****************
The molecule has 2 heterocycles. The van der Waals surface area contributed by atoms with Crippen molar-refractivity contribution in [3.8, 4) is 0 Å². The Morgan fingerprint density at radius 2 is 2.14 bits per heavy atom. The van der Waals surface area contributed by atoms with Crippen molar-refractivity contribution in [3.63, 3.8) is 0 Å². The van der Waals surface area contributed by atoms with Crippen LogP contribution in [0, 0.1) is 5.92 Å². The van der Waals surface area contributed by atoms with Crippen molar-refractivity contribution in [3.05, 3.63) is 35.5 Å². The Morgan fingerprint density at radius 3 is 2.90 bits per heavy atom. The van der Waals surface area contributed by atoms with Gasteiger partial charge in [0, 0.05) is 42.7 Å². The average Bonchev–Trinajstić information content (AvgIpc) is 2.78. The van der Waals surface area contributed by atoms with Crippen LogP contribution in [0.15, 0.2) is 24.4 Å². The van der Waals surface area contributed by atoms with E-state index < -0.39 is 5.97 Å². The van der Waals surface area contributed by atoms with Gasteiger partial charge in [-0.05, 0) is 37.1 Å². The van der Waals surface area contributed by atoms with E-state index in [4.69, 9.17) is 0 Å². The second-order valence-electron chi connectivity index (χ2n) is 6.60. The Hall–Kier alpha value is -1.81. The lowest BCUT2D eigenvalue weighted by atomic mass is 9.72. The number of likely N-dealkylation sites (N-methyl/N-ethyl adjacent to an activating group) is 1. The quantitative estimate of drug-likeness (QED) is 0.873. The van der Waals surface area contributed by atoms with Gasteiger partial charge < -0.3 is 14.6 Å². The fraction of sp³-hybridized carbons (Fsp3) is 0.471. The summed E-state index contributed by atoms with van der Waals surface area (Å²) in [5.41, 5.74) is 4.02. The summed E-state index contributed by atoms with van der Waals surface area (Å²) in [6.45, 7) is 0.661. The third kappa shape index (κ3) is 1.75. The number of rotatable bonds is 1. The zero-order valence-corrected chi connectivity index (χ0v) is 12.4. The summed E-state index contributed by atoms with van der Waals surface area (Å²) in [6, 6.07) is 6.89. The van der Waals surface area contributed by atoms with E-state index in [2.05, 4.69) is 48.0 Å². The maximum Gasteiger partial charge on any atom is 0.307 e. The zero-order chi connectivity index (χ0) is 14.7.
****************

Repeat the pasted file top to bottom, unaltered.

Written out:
The molecule has 2 heterocycles. The van der Waals surface area contributed by atoms with Crippen molar-refractivity contribution in [3.8, 4) is 0 Å². The Morgan fingerprint density at radius 2 is 2.14 bits per heavy atom. The van der Waals surface area contributed by atoms with Crippen molar-refractivity contribution in [3.63, 3.8) is 0 Å². The van der Waals surface area contributed by atoms with Crippen LogP contribution in [0, 0.1) is 5.92 Å². The van der Waals surface area contributed by atoms with Crippen molar-refractivity contribution in [3.05, 3.63) is 35.5 Å². The Morgan fingerprint density at radius 3 is 2.90 bits per heavy atom. The van der Waals surface area contributed by atoms with Gasteiger partial charge in [0, 0.05) is 42.7 Å². The average Bonchev–Trinajstić information content (AvgIpc) is 2.78. The van der Waals surface area contributed by atoms with Crippen LogP contribution in [0.15, 0.2) is 24.4 Å². The van der Waals surface area contributed by atoms with E-state index < -0.39 is 5.97 Å². The van der Waals surface area contributed by atoms with Gasteiger partial charge in [-0.05, 0) is 37.1 Å². The van der Waals surface area contributed by atoms with E-state index in [4.69, 9.17) is 0 Å². The second-order valence-electron chi connectivity index (χ2n) is 6.60. The Hall–Kier alpha value is -1.81. The lowest BCUT2D eigenvalue weighted by atomic mass is 9.72. The number of likely N-dealkylation sites (N-methyl/N-ethyl adjacent to an activating group) is 1. The quantitative estimate of drug-likeness (QED) is 0.873. The van der Waals surface area contributed by atoms with Gasteiger partial charge < -0.3 is 14.6 Å². The fraction of sp³-hybridized carbons (Fsp3) is 0.471. The summed E-state index contributed by atoms with van der Waals surface area (Å²) in [5.41, 5.74) is 4.02. The summed E-state index contributed by atoms with van der Waals surface area (Å²) in [6.45, 7) is 0.661. The third kappa shape index (κ3) is 1.75. The number of rotatable bonds is 1. The zero-order valence-corrected chi connectivity index (χ0v) is 12.4. The summed E-state index contributed by atoms with van der Waals surface area (Å²) in [6, 6.07) is 6.89. The van der Waals surface area contributed by atoms with E-state index in [2.05, 4.69) is 48.0 Å². The maximum Gasteiger partial charge on any atom is 0.307 e. The zero-order chi connectivity index (χ0) is 14.7.